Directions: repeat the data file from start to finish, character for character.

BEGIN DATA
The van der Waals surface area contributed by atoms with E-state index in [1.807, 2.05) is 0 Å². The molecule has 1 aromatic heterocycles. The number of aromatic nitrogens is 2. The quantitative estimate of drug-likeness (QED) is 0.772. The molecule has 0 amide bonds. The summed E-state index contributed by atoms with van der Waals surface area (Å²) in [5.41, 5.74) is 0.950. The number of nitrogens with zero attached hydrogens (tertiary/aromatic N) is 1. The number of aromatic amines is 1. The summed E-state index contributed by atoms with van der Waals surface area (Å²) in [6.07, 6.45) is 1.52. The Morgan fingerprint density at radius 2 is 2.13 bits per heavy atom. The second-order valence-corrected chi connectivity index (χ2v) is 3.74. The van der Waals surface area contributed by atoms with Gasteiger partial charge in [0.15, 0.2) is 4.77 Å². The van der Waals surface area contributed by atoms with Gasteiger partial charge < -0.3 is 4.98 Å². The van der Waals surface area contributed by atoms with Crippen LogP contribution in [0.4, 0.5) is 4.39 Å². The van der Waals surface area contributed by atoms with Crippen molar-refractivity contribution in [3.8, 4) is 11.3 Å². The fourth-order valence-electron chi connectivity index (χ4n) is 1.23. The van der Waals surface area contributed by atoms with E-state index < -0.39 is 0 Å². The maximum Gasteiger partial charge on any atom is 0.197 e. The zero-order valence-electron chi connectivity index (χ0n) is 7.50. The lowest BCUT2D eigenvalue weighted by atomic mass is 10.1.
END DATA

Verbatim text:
The van der Waals surface area contributed by atoms with E-state index in [1.807, 2.05) is 0 Å². The molecule has 1 aromatic heterocycles. The number of aromatic nitrogens is 2. The quantitative estimate of drug-likeness (QED) is 0.772. The molecule has 0 amide bonds. The summed E-state index contributed by atoms with van der Waals surface area (Å²) in [5.41, 5.74) is 0.950. The number of nitrogens with zero attached hydrogens (tertiary/aromatic N) is 1. The number of aromatic amines is 1. The summed E-state index contributed by atoms with van der Waals surface area (Å²) in [6.07, 6.45) is 1.52. The Morgan fingerprint density at radius 2 is 2.13 bits per heavy atom. The second-order valence-corrected chi connectivity index (χ2v) is 3.74. The van der Waals surface area contributed by atoms with Gasteiger partial charge in [0.15, 0.2) is 4.77 Å². The van der Waals surface area contributed by atoms with Gasteiger partial charge < -0.3 is 4.98 Å². The van der Waals surface area contributed by atoms with Crippen LogP contribution in [0.4, 0.5) is 4.39 Å². The van der Waals surface area contributed by atoms with Crippen molar-refractivity contribution in [3.8, 4) is 11.3 Å². The fourth-order valence-electron chi connectivity index (χ4n) is 1.23. The van der Waals surface area contributed by atoms with E-state index < -0.39 is 0 Å². The maximum Gasteiger partial charge on any atom is 0.197 e. The zero-order valence-electron chi connectivity index (χ0n) is 7.50. The lowest BCUT2D eigenvalue weighted by atomic mass is 10.1.